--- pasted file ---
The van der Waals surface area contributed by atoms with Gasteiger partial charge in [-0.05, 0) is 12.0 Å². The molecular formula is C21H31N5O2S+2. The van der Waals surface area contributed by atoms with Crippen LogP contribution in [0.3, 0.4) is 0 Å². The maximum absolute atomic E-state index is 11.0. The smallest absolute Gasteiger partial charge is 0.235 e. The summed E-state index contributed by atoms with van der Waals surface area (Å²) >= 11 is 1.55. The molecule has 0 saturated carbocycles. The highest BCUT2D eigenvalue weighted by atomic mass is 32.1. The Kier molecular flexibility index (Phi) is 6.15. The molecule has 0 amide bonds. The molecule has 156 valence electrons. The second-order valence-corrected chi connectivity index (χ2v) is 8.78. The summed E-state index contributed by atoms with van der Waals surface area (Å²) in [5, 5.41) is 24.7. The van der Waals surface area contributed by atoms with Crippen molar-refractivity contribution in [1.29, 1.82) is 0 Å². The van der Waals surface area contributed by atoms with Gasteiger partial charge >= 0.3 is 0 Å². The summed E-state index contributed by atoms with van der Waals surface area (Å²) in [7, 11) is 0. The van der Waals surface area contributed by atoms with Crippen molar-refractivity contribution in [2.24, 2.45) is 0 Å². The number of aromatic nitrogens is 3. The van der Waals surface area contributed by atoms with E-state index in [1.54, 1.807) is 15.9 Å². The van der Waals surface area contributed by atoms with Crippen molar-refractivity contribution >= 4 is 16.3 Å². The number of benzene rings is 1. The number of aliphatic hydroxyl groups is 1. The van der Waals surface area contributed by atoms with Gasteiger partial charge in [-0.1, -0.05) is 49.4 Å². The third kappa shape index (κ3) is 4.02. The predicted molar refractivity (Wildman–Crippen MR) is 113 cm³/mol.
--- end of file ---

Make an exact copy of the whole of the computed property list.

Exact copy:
The van der Waals surface area contributed by atoms with Gasteiger partial charge in [-0.05, 0) is 12.0 Å². The molecular formula is C21H31N5O2S+2. The van der Waals surface area contributed by atoms with Crippen LogP contribution in [0.3, 0.4) is 0 Å². The maximum absolute atomic E-state index is 11.0. The smallest absolute Gasteiger partial charge is 0.235 e. The summed E-state index contributed by atoms with van der Waals surface area (Å²) >= 11 is 1.55. The molecule has 0 saturated carbocycles. The highest BCUT2D eigenvalue weighted by atomic mass is 32.1. The Kier molecular flexibility index (Phi) is 6.15. The molecule has 0 amide bonds. The molecule has 156 valence electrons. The second-order valence-corrected chi connectivity index (χ2v) is 8.78. The summed E-state index contributed by atoms with van der Waals surface area (Å²) in [5, 5.41) is 24.7. The van der Waals surface area contributed by atoms with Crippen molar-refractivity contribution in [1.29, 1.82) is 0 Å². The van der Waals surface area contributed by atoms with Gasteiger partial charge >= 0.3 is 0 Å². The summed E-state index contributed by atoms with van der Waals surface area (Å²) in [7, 11) is 0. The van der Waals surface area contributed by atoms with Crippen molar-refractivity contribution in [2.24, 2.45) is 0 Å². The number of aromatic nitrogens is 3. The van der Waals surface area contributed by atoms with E-state index in [1.54, 1.807) is 15.9 Å². The van der Waals surface area contributed by atoms with Crippen molar-refractivity contribution >= 4 is 16.3 Å². The number of benzene rings is 1. The number of aliphatic hydroxyl groups is 1. The van der Waals surface area contributed by atoms with Gasteiger partial charge in [-0.1, -0.05) is 49.4 Å². The third kappa shape index (κ3) is 4.02. The predicted molar refractivity (Wildman–Crippen MR) is 113 cm³/mol.